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Marines’ Birthday

November 10th, 2007 - 10:12 am

The Marines have taken on mythic dimensions, not just in America, but all over the world. Mao instructed his generals to allocate more than four divisions to defeat 2 Marine battalions, which pretty much sums up the awe…

Today is the Marines’ birthday. 232 years ago the Marine Corps was created in a bar, and we who celebrate them are called upon to drink (at least) a bottle of beer.

Here’s a fine essay about the “expeditionary” Marine tradition, written by a reader of this blog, David Barrow, and published in the Marine Gazette (which requires a paid subscription; Mr. Barrow was kind enough to send me a Word file). I hope you enjoy it.

I think it well captures what Thomas Smith calls “the magic of the marines,” something which the terrorists of al Qaeda and Hezbollah understand very well. “Perhaps impossible to define,” Smith wrote a year ago, “this magic may be expressed in the words of a frantic terrorist whose radio transmission was intercepted by U.S. forces during the assault on Fallujah in 2004: ‘We are fighting, but the Marines keep coming. We are shooting, but the Marines won’t stop’.”

All of which sometimes reminds me of Patton’s great line, in the opening speech of his movie, when he says “I really feel sorry for those poor Hun bastards.” From time to time, I feel the same way about our enemies in this war.

June 17, 2000

KOREA: PROVING GROUND FOR MARINE DOCTRINE

The trucks pulled into the perimeter of Hagaru-ri with shot-out windshields and windows, many with more bullet holes than Bonnie & Clyde’s car, hauling ALL of the wounded and most of the dead. The survivors of the rifle companies of the 5th and 7th Marines “fit for duty” (a very elastic term in Nov.-Dec. 1950, Korea) were more than occupied clearing and protecting the high ground around the only main supply route leading to safety. But the Chinese were good at slipping raiding parties down to the road, so the trucks and their precious cargo had to be protected by the walking and not-so-able-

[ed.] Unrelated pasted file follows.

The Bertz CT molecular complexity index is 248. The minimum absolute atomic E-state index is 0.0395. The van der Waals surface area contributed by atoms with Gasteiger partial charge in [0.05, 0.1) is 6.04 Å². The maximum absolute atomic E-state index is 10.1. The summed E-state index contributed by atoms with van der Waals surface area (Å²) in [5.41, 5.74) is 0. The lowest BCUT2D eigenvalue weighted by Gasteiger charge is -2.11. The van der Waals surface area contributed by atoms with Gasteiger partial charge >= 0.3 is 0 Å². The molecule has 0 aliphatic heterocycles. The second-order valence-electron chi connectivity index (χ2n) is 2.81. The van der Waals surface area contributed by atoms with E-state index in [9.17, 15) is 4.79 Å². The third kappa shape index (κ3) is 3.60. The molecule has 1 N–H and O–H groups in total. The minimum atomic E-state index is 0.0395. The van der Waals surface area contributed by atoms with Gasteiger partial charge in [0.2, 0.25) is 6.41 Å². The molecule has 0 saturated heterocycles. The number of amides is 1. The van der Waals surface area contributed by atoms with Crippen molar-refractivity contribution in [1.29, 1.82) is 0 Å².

to-walk wounded. The trucks were only for serious gut wounds and likely amputees. The rest of the wounded were told to fix bayonets, lock and load, and “stand by to repel boarders.” If they couldn’t walk, they “rode shotgun” on the fenders; steadying the wounded strapped across the engines with one hand while they fired carbines with the other.
All Marines are riflemen. The cooks, artillerymen, headquarters staff and rear echelon types were filling in the thinning ranks clearing the enemy from the hills, in cold dropping to twenty degrees below zero. The First Marine Division had been atritted to half-strength, as much by frostbite as from enemy fire. B Company, 1st Battalion, 7th Marines, for example, would end this campaign with 27 men out of 300. Yet the guardian angels of the trucks entered Hagaru-ri IN CADENCE, arms right-shouldered, grimy faces held high. In “attacking in another direction” the withdrawal from the Chosin Reservoir destroyed six Chinese Communist divisions, and the “Chosin Few” would live to see their actions listed with likes of Belleau Wood, Guadalcanal and Iwo Jima.
Though perhaps the most dramatic, the Chosin was only one of several Korean War actions, from the Pusan perimeter, through the Inchon landing and the Punchbowl to the cease fire line, that put on display the finest traditions of the United States Marine Corps.
On June 29, 1950 Commandant Clifton B. Cates volunteered a regiment for immediate deployment to Korea, before President Truman had even decided to commit ground troops there. A “heads up” was given the First Division at Camp Pendleton, the day before MacArthur requested the regiment from the Joint Chiefs of Staff. The First Marine Brigade set sail for Korea less than a week after it was formed. Its arrival was critical in stopping the North Korean advance outside Pusan. Joining the rest of the division it went ashore at Inchon on September 15, smashing its way through to liberate Seoul by the 29th. Despite the actions of the post World War II political economizers, the Marine Corps proved, as it would time and time again, that it was truly a force in readiness; able to rapidly respond to America’s defense needs in an increasingly complex and fluid world.